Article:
Bruce Snow finally relented. A.J. Pierzynski was the star catcher of his 14-year-olds Dixie League Pre-Majors team in Brooksville, a standout in a program that would produce two major-leaguers and two more Triple-A baseball players.
But Pierzynski yearned to be on the other end of the pitch.
"At one point he was really in my ear constantly about it," recalled Snow, a Brooksville lawyer whose son, Bert, played youth baseball with Pierzynski and in the Oakland system. "He could throw hard but he wasn't polished."
Pierzynski walked the first 10 batters. Snow let him twist.
"He keeps pitching," Snow said, chuckling. "Finally after 10 guys he looks my way and gives me that classic A.J. shoulder shrug and I go get him. It was the only time I ever saw him let his non-baseball instincts take over."
It hasn't happened that many times since. Eighteen years later, Pierzynski is in his 11th major-league season and is an animated, brash, arguably annoying pain in the rump who is generally disliked by opposing fans and players.
But he's also a savvy, talented player who exploits onfield situations that sometimes enrage his detractors while ingratiating himself to his managers and teammates.
"A.J. comes to beat you everyday," said Twins manager Ron Gardenhire, who managed Pierzynski for two seasons before he was traded to the Giants. "No matter how you look at him and how you feel about him. He comes to figure out a way to beat you, irritate you. …
"People don't like him and all those things, but when he's on the baseball field you better respect him because he knows how to play and he knows how to beat you and he'll do all those goofy little things to try and get in your head."
Pierzynski's bottle-job blond hair will undoubtedly inspire bile from Rays fans when his White Sox begin their best-of-five American League Division Series at Tropicana Field today.
They will remember Pierzynski's greatest con this season, initiating contact with Rays third baseman Willy Aybar in the 10th inning of an Aug. 24 game at Chicago when Pierzynski was hopelessly mired in a rundown between second and third. He was awarded third base via obstruction after leaning an elbow into Aybar — which MLB later acknowledged was an incorrect ruling — and scored the winning run.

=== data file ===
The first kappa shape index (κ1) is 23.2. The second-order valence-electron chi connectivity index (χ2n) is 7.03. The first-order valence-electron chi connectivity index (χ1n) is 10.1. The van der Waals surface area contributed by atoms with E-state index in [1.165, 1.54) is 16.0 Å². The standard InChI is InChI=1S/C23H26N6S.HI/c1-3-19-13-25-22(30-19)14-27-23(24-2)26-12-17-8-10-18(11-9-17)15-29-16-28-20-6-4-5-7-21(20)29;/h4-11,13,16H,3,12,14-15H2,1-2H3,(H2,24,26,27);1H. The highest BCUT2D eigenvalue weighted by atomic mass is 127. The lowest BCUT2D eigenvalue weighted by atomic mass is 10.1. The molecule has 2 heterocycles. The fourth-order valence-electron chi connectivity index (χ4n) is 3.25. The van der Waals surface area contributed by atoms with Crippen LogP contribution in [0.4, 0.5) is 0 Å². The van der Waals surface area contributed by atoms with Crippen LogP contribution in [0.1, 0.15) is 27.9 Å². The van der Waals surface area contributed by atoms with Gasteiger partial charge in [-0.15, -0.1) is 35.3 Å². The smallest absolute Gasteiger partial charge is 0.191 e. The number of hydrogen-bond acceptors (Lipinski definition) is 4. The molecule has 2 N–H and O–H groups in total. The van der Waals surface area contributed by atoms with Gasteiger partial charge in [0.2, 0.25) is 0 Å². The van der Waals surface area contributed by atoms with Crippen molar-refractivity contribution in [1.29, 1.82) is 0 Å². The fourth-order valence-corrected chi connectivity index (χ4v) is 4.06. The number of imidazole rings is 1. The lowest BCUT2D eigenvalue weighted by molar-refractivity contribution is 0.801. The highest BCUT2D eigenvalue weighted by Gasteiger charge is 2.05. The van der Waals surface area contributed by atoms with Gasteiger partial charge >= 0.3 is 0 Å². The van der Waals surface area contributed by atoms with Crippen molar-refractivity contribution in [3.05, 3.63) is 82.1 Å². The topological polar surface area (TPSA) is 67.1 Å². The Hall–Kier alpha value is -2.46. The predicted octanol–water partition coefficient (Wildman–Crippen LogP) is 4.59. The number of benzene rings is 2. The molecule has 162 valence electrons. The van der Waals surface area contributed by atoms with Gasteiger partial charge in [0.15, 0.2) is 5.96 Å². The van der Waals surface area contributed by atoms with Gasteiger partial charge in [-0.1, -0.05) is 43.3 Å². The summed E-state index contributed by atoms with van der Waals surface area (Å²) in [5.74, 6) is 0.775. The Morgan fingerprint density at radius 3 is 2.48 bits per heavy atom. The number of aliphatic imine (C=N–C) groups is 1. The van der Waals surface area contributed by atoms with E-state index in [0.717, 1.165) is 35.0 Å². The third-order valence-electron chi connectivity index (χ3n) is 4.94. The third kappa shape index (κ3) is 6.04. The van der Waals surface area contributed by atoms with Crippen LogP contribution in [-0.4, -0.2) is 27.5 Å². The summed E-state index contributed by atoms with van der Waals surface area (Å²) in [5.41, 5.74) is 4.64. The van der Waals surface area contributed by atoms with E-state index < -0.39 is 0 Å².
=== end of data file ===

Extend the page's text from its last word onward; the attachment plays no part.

This is the guy who apparently snookered his way to first base in the ninth inning of a tied Game 2 of the American League Championship Series in 2005, hustling to the base on a two-out third strike that Angels catcher Josh Paul appeared to handle cleanly. Pablo Ozuna replaced him as a pinch-runner, stole second and scored on a Joe Crede single, evening the series at one game. The White Sox won the ALCS in five games and subsequently the World Series.
"There's rules in this game that certain people know and I've had certain situations arise where some certain people didn't know rules and you just try to take advantage of them and do the best you can with them," Pierzynski said. "You're not breaking the rules or 'trying' to take advantage of anything. You're just doing the best you can, and it started I guess when I was young. I liked baseball. I watched baseball and just paid attention. I have a pretty good memory, remember what I've seen.''
Joe Maddon, an Angels bench coach in 2005 who became Rays manager a month after that controversial play, grinned and resisted the bait when asked about seeing Pierzynski again.
"God bless him," he said.
This is the guy former Cubs catcher Michael Barrett punched in the face after Pierzynski collided with him in 2006 then enthusiastically slapped home plate. Barrett was later suspended 10 games.
But this is also the guy who has batted better than .300 four times — .284 lifetime — and withstood a trainwreck collision at home plate on Tuesday to tag out Michael Cuddyer in the fifth inning and preserve a scoreless tie in an eventual 1-0 win that gave the White Sox the AL Central title.
"Some people say he's dirty and all those things," Gardenhire said. "Sometimes he gets away with some things, sometimes he does some things to irritate the c--- out of you. I know he's not the most favorite son in the United States as far as baseball goes, but what I see and when I watch him play, he plays. He comes to get you."
Cincinnati Reds pitcher and youth league teammate Bronson Arroyo said Pierzynski has possessed the same personality since age 12, and Snow sees not the antagonist but the kid with the high "baseball IQ" who irritated 10-year-olds in their Hernando Youth League games. They've remained friends as Pierzynski lives in Orlando, and they attended the 2007 Florida-Ohio State BCS title game together.
"A.J. is a very bright, intelligent person, intellectually, academically," Snow said. "He is a high-character guy, but another thing about A.J. is he is very competitive, and in competition, some characteristics come out in him that some see as brash or arrogant. In the heat of the moment, people on the other side of the moment will not like him."
Pierzynski's family moved to Hernando County when he was 9 and moved after his freshman year to Clermont when his parents, BellSouth employees, were transferred. His mother, Mary Jane Harrelson, is still an executive with the company.
"A.J.'s intelligence level and determination came from his mother," Snow said.
And he still uses both.
On the Barrett collision, "the guy got up and punched him in the face and A.J. just backed off in the heat of the moment," Snow said. "He had the presence of mind not to throw a punch. He always knew how to make the right play."